6 Methods and Materials Materials: Lufkin Tree tape Stanley Tape Measure Environmental Factors Data (5/20/2008) Robinair Thermometer Canon Power Shot A640 Methods: Tree DBH was measured in order to tell if the tree was over 17 years old. The DBH was measured in the same manner as outlined in the Random Pairs Tree Analysis Protocol. With the Stanley tape measure a parameter of one foot was measured from the base of the tree. The Exoskeletons where counted within the parameter and recorded.

7 Data and Results This information was collected in the picnic area. The exoskeleton parameter of the trees were one foot. D.B.H. stands for Diameter at Breast Height. Type of Tree D.B.H. (inches) Number of Cicadas Oak21.35500 - 600 Pine9.002 Ash A.9.00200-300 Ash B.6.3024 Maple3.750 Cherry10.00150-200

8 Data and Results

9 After analyzing the data, it appeared that not only did the age of tree have an effect on the number of Cicada Exoskeletons, but also the type of tree. The Pines did not seem to be of any interest to the Cicadas; where as the Oak tree seemed to be of greater interest. Temperature was also a factor on the emergence of the Cicadas, on 5/13/2008 the soil temperature in this area was below 20 o C there was no sign of any Cicada activity. Once the soil temperature reached above 200 o C, the Cicadas began to emerge.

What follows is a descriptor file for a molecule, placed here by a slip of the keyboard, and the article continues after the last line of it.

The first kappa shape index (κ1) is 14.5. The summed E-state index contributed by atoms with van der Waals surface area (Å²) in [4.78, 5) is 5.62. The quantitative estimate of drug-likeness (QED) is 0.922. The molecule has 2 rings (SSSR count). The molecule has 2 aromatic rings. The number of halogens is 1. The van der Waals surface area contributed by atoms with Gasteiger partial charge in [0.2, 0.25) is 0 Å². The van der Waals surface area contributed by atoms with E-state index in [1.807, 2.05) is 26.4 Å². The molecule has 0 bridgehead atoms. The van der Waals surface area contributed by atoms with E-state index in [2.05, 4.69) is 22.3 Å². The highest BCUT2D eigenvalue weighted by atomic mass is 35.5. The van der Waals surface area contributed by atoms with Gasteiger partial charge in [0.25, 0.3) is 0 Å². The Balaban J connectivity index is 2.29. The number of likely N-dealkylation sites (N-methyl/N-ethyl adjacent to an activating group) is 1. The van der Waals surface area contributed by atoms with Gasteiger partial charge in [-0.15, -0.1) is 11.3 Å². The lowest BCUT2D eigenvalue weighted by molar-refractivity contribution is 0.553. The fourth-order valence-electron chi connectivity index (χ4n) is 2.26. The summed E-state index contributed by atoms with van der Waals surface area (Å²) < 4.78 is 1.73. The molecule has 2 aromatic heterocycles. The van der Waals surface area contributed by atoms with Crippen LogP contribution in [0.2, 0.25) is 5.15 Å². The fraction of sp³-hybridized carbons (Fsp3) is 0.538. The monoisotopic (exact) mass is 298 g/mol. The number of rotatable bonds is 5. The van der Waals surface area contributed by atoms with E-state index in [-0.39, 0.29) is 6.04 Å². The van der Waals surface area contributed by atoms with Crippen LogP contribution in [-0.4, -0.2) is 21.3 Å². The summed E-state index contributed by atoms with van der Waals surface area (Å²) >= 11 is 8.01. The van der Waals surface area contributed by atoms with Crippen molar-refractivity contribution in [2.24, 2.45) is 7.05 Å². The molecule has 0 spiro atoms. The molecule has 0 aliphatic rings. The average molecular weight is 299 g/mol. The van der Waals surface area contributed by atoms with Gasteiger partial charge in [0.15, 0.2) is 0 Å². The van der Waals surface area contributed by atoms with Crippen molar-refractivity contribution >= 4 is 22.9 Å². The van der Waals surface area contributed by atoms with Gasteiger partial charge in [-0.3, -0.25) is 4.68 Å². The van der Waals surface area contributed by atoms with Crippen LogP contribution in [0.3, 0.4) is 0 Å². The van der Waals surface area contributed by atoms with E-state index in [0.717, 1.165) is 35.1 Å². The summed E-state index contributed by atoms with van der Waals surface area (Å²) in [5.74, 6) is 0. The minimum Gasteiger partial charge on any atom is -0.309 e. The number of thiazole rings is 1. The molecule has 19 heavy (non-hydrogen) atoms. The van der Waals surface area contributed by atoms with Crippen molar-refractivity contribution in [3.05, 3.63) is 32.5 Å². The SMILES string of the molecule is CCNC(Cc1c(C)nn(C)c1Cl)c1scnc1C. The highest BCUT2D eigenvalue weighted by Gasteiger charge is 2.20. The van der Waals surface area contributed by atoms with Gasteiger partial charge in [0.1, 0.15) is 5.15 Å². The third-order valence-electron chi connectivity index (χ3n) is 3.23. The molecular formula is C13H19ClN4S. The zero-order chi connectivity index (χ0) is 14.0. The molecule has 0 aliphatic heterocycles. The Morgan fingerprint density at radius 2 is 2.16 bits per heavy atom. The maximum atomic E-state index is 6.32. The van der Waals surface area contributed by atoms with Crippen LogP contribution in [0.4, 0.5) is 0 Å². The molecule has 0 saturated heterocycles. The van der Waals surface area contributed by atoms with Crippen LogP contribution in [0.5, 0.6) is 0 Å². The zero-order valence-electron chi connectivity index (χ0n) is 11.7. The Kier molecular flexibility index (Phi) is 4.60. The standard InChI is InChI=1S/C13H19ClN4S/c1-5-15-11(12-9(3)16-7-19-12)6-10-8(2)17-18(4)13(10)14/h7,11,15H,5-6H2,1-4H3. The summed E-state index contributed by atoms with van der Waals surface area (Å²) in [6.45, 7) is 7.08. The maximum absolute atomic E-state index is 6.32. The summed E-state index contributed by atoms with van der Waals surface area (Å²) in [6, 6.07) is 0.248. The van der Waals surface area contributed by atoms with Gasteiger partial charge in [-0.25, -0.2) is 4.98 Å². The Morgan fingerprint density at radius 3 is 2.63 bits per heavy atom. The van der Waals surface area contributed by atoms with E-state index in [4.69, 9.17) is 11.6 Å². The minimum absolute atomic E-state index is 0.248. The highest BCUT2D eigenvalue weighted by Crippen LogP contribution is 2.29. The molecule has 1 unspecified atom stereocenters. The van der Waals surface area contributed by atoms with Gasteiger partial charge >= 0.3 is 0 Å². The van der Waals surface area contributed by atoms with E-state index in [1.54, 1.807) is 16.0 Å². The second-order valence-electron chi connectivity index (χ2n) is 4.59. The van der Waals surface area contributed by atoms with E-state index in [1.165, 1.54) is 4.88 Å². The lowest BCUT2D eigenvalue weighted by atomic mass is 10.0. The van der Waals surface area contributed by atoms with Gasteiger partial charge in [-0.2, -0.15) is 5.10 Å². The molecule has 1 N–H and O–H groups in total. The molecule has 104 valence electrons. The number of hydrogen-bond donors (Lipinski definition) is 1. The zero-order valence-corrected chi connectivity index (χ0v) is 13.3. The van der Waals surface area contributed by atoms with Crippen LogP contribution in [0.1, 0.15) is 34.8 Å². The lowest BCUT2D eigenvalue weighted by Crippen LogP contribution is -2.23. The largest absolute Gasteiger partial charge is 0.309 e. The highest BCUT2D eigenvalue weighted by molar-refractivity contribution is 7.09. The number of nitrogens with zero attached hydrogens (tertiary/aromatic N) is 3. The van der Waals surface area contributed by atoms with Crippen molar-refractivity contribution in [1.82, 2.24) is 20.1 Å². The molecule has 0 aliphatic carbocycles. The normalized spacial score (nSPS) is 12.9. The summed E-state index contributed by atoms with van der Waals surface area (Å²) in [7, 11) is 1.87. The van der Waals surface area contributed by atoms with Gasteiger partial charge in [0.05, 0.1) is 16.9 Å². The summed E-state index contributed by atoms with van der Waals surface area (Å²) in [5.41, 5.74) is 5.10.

10 Conclusion The past few years has seen many changes to the campus which would effect the cicada upcoming. Using the Random Pair Tree Analysis lab in determining the 17 year old trees using Stanely tape. After this determination, all the observed cicadas around the trees were counted. This information determined the 17 year old trees contained the most cicadas, while the younger trees had few to none cicadas around them. The older trees had the most cicadas around them and the largest D.B.H. The Oak tree had a D.B.H. of 21.35 inches and 500-600 cicadas. The maple tree with a D.B.H. of 3.75 inches had 0 cicadas. In addition, the type of tree appeared to have a role as well. The Pine and Ash A tree, both with a D.B.H. of 9 inches, had a different amount of cicadas. The Pine had 2 cicadas while Ash A had 200-300 cicadas.

11 References Carter, J.S. 2 November 2004. Periodical Cicadas. Cooley, J., Marshall, D. July 1, 2001 Sexual Signaling in Periodical Cicadas, Magicicada spp. (Hemiptera: Cicadidae). Behaviour 7 (138):827-855. Behaviour Karban, R., Black, C.A, Weinbaum, S.A.1 July 2000. How 17- year cicadas keep track of time. Ecology Letters 3 (4):253–256 Yang, L.H. 7 December 2006. Periodical cicadas use light for oviposition site selection. Proceedings of the Royal Society B: Biological Sciences 1604 (273): 2993-3000.